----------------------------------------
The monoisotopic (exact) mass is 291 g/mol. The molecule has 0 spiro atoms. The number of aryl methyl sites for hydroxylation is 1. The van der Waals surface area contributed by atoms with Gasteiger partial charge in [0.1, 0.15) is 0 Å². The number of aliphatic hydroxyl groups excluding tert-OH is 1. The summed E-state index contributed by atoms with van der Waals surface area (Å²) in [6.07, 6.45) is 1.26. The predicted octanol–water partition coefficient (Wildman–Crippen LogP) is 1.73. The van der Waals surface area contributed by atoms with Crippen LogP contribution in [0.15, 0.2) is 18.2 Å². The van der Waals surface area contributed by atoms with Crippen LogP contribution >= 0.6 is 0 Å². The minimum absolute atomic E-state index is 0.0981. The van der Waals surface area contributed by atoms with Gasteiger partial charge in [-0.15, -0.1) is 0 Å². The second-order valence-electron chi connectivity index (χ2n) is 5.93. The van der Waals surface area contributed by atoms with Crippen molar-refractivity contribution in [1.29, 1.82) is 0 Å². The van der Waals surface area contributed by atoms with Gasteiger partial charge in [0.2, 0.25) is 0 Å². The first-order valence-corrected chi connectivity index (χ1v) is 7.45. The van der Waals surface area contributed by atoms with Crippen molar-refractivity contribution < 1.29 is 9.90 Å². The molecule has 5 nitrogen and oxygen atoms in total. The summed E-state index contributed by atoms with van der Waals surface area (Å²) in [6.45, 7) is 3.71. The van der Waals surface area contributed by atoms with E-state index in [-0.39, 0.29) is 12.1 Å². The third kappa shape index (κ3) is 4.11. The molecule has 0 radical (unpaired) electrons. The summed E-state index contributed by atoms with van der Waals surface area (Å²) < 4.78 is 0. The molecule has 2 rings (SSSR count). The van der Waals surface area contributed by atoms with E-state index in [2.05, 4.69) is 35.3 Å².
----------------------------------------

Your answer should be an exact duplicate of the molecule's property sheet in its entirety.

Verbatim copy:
The monoisotopic (exact) mass is 291 g/mol. The molecule has 0 spiro atoms. The number of aryl methyl sites for hydroxylation is 1. The van der Waals surface area contributed by atoms with Gasteiger partial charge in [0.1, 0.15) is 0 Å². The number of aliphatic hydroxyl groups excluding tert-OH is 1. The summed E-state index contributed by atoms with van der Waals surface area (Å²) in [6.07, 6.45) is 1.26. The predicted octanol–water partition coefficient (Wildman–Crippen LogP) is 1.73. The van der Waals surface area contributed by atoms with Crippen LogP contribution in [0.15, 0.2) is 18.2 Å². The van der Waals surface area contributed by atoms with Crippen LogP contribution >= 0.6 is 0 Å². The minimum absolute atomic E-state index is 0.0981. The van der Waals surface area contributed by atoms with Gasteiger partial charge in [-0.15, -0.1) is 0 Å². The second-order valence-electron chi connectivity index (χ2n) is 5.93. The van der Waals surface area contributed by atoms with Crippen molar-refractivity contribution in [1.29, 1.82) is 0 Å². The van der Waals surface area contributed by atoms with Gasteiger partial charge in [0.2, 0.25) is 0 Å². The first-order valence-corrected chi connectivity index (χ1v) is 7.45. The van der Waals surface area contributed by atoms with Crippen molar-refractivity contribution < 1.29 is 9.90 Å². The molecule has 5 nitrogen and oxygen atoms in total. The summed E-state index contributed by atoms with van der Waals surface area (Å²) in [6.45, 7) is 3.71. The van der Waals surface area contributed by atoms with E-state index in [-0.39, 0.29) is 12.1 Å². The third kappa shape index (κ3) is 4.11. The molecule has 0 radical (unpaired) electrons. The summed E-state index contributed by atoms with van der Waals surface area (Å²) < 4.78 is 0. The molecule has 2 rings (SSSR count). The van der Waals surface area contributed by atoms with E-state index in [2.05, 4.69) is 35.3 Å².